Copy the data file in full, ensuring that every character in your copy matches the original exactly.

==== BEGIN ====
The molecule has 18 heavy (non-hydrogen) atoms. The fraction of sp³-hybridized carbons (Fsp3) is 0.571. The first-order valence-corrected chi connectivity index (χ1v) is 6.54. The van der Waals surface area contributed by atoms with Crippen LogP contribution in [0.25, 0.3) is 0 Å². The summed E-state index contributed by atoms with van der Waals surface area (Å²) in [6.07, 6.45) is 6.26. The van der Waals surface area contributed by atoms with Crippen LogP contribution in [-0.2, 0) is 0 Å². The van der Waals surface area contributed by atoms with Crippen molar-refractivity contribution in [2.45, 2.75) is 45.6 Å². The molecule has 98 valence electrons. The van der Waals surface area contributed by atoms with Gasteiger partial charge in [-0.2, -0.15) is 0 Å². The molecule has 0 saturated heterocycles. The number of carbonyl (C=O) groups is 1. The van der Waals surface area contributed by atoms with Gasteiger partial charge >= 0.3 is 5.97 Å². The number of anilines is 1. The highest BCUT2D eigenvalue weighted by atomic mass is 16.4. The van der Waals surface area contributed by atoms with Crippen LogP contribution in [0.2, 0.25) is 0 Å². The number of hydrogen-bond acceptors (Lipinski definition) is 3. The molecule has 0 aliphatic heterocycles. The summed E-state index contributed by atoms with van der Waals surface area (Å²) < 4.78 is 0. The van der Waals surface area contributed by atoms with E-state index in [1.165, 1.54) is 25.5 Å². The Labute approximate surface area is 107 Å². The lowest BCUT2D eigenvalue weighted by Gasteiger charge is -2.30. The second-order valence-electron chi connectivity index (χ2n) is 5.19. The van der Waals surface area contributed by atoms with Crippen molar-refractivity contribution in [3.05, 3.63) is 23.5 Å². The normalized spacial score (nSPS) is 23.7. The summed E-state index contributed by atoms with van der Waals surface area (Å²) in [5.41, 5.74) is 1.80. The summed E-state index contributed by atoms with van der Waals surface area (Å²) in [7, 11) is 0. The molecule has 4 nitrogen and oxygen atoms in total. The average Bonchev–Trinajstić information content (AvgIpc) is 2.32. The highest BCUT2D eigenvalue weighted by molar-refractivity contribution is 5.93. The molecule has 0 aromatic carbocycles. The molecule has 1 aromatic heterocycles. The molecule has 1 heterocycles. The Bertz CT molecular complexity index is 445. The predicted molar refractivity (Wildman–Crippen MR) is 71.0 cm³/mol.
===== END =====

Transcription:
The molecule has 18 heavy (non-hydrogen) atoms. The fraction of sp³-hybridized carbons (Fsp3) is 0.571. The first-order valence-corrected chi connectivity index (χ1v) is 6.54. The van der Waals surface area contributed by atoms with Crippen LogP contribution in [0.25, 0.3) is 0 Å². The summed E-state index contributed by atoms with van der Waals surface area (Å²) in [6.07, 6.45) is 6.26. The van der Waals surface area contributed by atoms with Crippen LogP contribution in [-0.2, 0) is 0 Å². The van der Waals surface area contributed by atoms with Crippen molar-refractivity contribution in [2.45, 2.75) is 45.6 Å². The molecule has 98 valence electrons. The van der Waals surface area contributed by atoms with Gasteiger partial charge in [-0.2, -0.15) is 0 Å². The molecule has 0 saturated heterocycles. The number of carbonyl (C=O) groups is 1. The van der Waals surface area contributed by atoms with Gasteiger partial charge >= 0.3 is 5.97 Å². The number of anilines is 1. The highest BCUT2D eigenvalue weighted by atomic mass is 16.4. The van der Waals surface area contributed by atoms with Crippen LogP contribution in [0.2, 0.25) is 0 Å². The number of hydrogen-bond acceptors (Lipinski definition) is 3. The molecule has 0 aliphatic heterocycles. The summed E-state index contributed by atoms with van der Waals surface area (Å²) < 4.78 is 0. The van der Waals surface area contributed by atoms with E-state index in [1.165, 1.54) is 25.5 Å². The Labute approximate surface area is 107 Å². The lowest BCUT2D eigenvalue weighted by Gasteiger charge is -2.30. The second-order valence-electron chi connectivity index (χ2n) is 5.19. The van der Waals surface area contributed by atoms with Crippen molar-refractivity contribution in [3.05, 3.63) is 23.5 Å². The normalized spacial score (nSPS) is 23.7. The summed E-state index contributed by atoms with van der Waals surface area (Å²) in [5.41, 5.74) is 1.80. The summed E-state index contributed by atoms with van der Waals surface area (Å²) in [7, 11) is 0. The molecule has 4 nitrogen and oxygen atoms in total. The average Bonchev–Trinajstić information content (AvgIpc) is 2.32. The highest BCUT2D eigenvalue weighted by molar-refractivity contribution is 5.93. The molecule has 0 aromatic carbocycles. The molecule has 1 aromatic heterocycles. The molecule has 1 heterocycles. The Bertz CT molecular complexity index is 445. The predicted molar refractivity (Wildman–Crippen MR) is 71.0 cm³/mol.